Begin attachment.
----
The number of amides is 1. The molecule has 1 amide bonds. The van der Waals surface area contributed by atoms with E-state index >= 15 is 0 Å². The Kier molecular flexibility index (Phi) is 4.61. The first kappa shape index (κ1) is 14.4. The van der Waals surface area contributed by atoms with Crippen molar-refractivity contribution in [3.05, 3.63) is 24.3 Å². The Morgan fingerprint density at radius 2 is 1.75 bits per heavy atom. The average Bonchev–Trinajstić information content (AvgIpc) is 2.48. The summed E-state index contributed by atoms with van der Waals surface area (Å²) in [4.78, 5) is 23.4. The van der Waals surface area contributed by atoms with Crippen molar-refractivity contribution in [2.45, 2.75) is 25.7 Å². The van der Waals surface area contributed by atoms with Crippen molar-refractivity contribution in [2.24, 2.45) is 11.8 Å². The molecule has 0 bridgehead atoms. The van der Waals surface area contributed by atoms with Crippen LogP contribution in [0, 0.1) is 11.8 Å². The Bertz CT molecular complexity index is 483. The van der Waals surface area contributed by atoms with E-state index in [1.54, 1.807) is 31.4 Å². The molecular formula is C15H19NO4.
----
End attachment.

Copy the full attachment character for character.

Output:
The number of amides is 1. The molecule has 1 amide bonds. The van der Waals surface area contributed by atoms with E-state index >= 15 is 0 Å². The Kier molecular flexibility index (Phi) is 4.61. The first kappa shape index (κ1) is 14.4. The van der Waals surface area contributed by atoms with Crippen molar-refractivity contribution in [3.05, 3.63) is 24.3 Å². The Morgan fingerprint density at radius 2 is 1.75 bits per heavy atom. The average Bonchev–Trinajstić information content (AvgIpc) is 2.48. The summed E-state index contributed by atoms with van der Waals surface area (Å²) in [4.78, 5) is 23.4. The van der Waals surface area contributed by atoms with Crippen molar-refractivity contribution in [2.45, 2.75) is 25.7 Å². The van der Waals surface area contributed by atoms with Crippen molar-refractivity contribution in [2.24, 2.45) is 11.8 Å². The molecule has 0 bridgehead atoms. The van der Waals surface area contributed by atoms with Crippen LogP contribution in [0, 0.1) is 11.8 Å². The Bertz CT molecular complexity index is 483. The van der Waals surface area contributed by atoms with E-state index in [1.54, 1.807) is 31.4 Å². The molecular formula is C15H19NO4.